Only those who seek them will find them, and he has found a secret no one else knows. Two years ago, Equality was cutting open the body of a dead frog when he saw its leg jerking. Although it was dead, it moved by some power unknown to men.
It is a sin to do things that do not involve others, and the words he thinks and writes are for no eyes or ears but his. This is not his only crime.
He has committed one far worse and does not know what his punishment will be if discovered. One day, as he sweeps the streets with Internationalthey find an iron grill buried beneath the weeds and papers blown from the nearby theatre.
When they pull at it, the earth falls in and they find a series of steps leading into the darkness below. Equalitythough frightened, descends. He finds an abandoned tunnel, which he immediately realizes is a remnant of the Unmentionable Times, the ancient, evil period prior to the establishment of the current collectivist state.
Though it is unthinkable, Equality tells International that they will not report the tunnel to the Council; rather, it belongs to him. Each night after that, when his brothers sit in the darkened theatre watching plays about the virtue of toil, Equality steals away to his secret tunnel.
There, hidden beneath the ground, he has three hours in which he does scientific research and performs experiments. He also steals manuscripts from the Scholars, and every night he studies. This activity goes on for two years.
Analysis Equality is a freethinker living in a slave state. The state requires blind obedience to its decrees, which he refuses to render.
He will not sacrifice his mind to the state's commands, the essence of the story's conflict. In Anthem, Ayn Rand shows the full reality of the ideals held by the Communists, Fascists, and their intellectual supporters.
Free summary and analysis of Chapter 3 in Ayn Rand's Anthem that won't make you snore. We promise. Anthem Analysis Literary Devices in Anthem Anthem has this mythic and ancient feel about it, and at times it even reads as if it were a work of scripture. A large part of that is because of the style in which it's written. The last two chapters of Anthem are, arguably, the most important of the book. Equality opens Chapter LitCharts assigns a color and icon to each theme in Anthem, which you can use to track the themes throughout the work. Sobel, Ben. "Anthem Chapter 4." LitCharts. LitCharts LLC, 28 May Web. 15 Nov Sobel, Ben. "Anthem Chapter 4." LitCharts. LitCharts LLC, 28 May Web. 15 Nov
The underlying principle is collectivism: Society is paramount, and the individual must be subordinated to its dictates. Collectivists hold that an individual exists solely to serve the state and has no "inalienable right" to a free life or to the pursuit of happiness.
Thus the citizens of this story are like mindless robots. They are not permitted to think for themselves; they must blindly obey the commands of the Councils. In his conscious thinking, Equality accepts collectivism, because it is all he has been taught; nobody in this society has ever heard any different ideas.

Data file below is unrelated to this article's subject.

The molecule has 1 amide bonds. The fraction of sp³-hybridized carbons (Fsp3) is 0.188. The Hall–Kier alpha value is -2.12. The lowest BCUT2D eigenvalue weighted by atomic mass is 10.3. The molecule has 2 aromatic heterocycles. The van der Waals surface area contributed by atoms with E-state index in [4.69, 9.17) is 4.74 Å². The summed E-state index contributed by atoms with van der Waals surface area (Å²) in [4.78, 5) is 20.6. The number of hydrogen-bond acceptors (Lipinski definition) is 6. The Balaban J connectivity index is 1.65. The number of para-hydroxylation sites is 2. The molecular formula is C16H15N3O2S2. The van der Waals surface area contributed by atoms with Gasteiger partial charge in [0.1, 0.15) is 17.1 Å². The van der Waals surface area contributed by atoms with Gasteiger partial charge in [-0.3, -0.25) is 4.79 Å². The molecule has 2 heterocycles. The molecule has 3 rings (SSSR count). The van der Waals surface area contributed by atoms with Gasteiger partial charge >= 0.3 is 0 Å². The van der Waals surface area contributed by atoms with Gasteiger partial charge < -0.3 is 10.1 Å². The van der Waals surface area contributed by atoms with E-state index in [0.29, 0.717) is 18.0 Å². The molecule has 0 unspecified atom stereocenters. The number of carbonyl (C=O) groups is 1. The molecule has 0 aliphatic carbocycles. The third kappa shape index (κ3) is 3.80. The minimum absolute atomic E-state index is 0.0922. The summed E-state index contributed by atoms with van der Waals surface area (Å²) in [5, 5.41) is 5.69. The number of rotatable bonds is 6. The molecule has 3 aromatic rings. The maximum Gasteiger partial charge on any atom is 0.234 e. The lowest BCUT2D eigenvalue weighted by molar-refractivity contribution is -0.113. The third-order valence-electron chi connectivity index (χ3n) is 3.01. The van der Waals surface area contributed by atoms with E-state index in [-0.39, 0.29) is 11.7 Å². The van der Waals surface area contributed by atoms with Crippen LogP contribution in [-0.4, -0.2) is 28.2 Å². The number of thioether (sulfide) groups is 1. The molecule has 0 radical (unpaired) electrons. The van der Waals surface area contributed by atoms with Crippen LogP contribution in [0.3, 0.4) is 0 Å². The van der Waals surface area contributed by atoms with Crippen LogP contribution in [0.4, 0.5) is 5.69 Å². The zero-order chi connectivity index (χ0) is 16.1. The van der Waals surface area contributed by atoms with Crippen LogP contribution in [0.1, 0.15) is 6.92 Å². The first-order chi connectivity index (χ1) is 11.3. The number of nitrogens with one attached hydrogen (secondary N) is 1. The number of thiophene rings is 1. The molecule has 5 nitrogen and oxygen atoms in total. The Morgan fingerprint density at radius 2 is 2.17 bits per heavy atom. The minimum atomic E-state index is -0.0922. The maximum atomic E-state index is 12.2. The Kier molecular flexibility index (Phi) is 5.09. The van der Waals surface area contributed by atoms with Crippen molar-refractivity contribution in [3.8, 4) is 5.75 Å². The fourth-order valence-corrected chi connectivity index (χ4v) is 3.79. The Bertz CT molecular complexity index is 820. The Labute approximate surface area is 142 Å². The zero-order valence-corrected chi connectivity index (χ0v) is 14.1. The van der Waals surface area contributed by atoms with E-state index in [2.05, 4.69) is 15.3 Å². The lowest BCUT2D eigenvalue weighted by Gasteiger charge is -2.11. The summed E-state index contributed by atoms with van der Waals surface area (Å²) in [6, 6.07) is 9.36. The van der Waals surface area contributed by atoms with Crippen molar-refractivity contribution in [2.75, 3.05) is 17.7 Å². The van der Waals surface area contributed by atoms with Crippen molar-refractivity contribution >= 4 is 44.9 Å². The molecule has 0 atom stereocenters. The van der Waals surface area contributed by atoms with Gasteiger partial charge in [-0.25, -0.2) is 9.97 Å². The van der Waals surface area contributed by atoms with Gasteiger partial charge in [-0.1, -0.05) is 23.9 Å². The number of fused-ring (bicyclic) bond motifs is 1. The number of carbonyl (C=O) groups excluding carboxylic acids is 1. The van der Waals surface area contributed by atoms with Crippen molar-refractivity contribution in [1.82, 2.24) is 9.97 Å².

But implicitly, at the subconscious level, he holds and lives by the opposite premise, individualism: Further, Equality believes that individuals have the right to choose what they want out of life — in this case, he has the right to pursue a career as a scientist because it is what he loves.
Individuals, as Thomas Jefferson wrote in the Declaration of Independence, have an "inalienable right to life, liberty and the pursuit of happiness. In his rejection of collectivism, he shuns the principles of the Nazis and Communists.
The collectivism of this society explains why Equality is not permitted to think. If the individual must serve an all-powerful state, then it requires obedience from him. Collectivism values a blind, unquestioning allegiance — a willingness to follow orders unthinkingly.
The Councils are in no danger from the mindless brutes of a society, whose strong backs are harnessed for manual labor. The Councils must fear only one foe: Equality represents a danger to them for he has the brainpower to question the moral rectitude of their regime — and the courage to stand by his convictions, even though his life is in danger.
Ayn Rand suggests that the reason dictators of all kinds — Fascist, Communist, or religious — always prohibit freedom of speech and of the press is that they are expressions of a deeper freedom of thought and encourage the free dissemination of ideas that collectivist societies dread.Analysis In this chapter, Ayn Rand further develops Equality 's unconquerable independence of soul.
In various aspects of life, he uncompromisingly follows his own mind rather than obeys the suppressive laws of the state. Chapter XII Characters See a complete list of the characters in Anthem and in-depth analyses of Equality , and The Golden One.
In this chapter, Equality’s tone changes noticeably. Instead of the overly modest and self-effacing wording he used previously, he frames his discovery in far more grandiose and individualistic terms, and is even willing to insult the Council of Scholars.
Anthem Summary and Analysis of Chapter One. Buy Study Guide. Analysis: Anthem's setting is that of an unclearly defined dystopian society which exists after what Equality calls the Great Rebirth and the end of the Unmentionable Times, an era that appears to be our own.
The first paragraph establishes the sinister nature of the. All Subjects. Book Summary; About Anthem; Character List; Summary and Analysis; Chapter 1; Chapter 2; Chapter 3; Chapter 4; Chapter 5; Chapter 6; Chapter 7; Chapter 8.
Complete summary of Ayn Rand's Anthem. eNotes plot summaries cover all the significant action of Anthem.